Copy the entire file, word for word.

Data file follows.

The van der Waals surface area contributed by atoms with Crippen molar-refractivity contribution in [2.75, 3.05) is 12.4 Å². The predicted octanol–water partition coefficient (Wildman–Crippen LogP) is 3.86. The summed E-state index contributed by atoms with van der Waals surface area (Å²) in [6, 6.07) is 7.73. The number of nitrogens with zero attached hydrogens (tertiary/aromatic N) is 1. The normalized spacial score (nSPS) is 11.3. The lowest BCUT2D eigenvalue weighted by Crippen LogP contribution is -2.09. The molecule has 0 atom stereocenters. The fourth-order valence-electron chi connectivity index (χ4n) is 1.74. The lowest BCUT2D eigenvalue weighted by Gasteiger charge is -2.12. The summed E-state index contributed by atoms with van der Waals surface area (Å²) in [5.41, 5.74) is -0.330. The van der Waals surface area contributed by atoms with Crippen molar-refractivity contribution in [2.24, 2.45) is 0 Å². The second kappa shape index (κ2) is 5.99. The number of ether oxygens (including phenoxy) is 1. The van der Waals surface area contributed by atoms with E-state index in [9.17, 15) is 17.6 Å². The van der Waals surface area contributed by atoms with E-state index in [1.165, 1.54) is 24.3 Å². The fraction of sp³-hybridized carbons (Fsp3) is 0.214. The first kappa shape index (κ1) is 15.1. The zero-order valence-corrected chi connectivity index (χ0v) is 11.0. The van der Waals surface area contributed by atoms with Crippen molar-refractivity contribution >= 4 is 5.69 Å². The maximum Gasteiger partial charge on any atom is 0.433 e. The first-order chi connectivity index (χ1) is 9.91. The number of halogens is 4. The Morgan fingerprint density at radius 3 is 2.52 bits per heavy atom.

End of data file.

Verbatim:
The van der Waals surface area contributed by atoms with Crippen molar-refractivity contribution in [2.75, 3.05) is 12.4 Å². The predicted octanol–water partition coefficient (Wildman–Crippen LogP) is 3.86. The summed E-state index contributed by atoms with van der Waals surface area (Å²) in [6, 6.07) is 7.73. The number of nitrogens with zero attached hydrogens (tertiary/aromatic N) is 1. The normalized spacial score (nSPS) is 11.3. The lowest BCUT2D eigenvalue weighted by Crippen LogP contribution is -2.09. The molecule has 0 atom stereocenters. The fourth-order valence-electron chi connectivity index (χ4n) is 1.74. The lowest BCUT2D eigenvalue weighted by Gasteiger charge is -2.12. The summed E-state index contributed by atoms with van der Waals surface area (Å²) in [5.41, 5.74) is -0.330. The van der Waals surface area contributed by atoms with Crippen molar-refractivity contribution in [2.24, 2.45) is 0 Å². The second kappa shape index (κ2) is 5.99. The number of ether oxygens (including phenoxy) is 1. The van der Waals surface area contributed by atoms with E-state index in [9.17, 15) is 17.6 Å². The van der Waals surface area contributed by atoms with E-state index in [1.165, 1.54) is 24.3 Å². The fraction of sp³-hybridized carbons (Fsp3) is 0.214. The first kappa shape index (κ1) is 15.1. The zero-order valence-corrected chi connectivity index (χ0v) is 11.0. The van der Waals surface area contributed by atoms with Crippen molar-refractivity contribution >= 4 is 5.69 Å². The maximum Gasteiger partial charge on any atom is 0.433 e. The first-order chi connectivity index (χ1) is 9.91. The number of halogens is 4. The Morgan fingerprint density at radius 3 is 2.52 bits per heavy atom.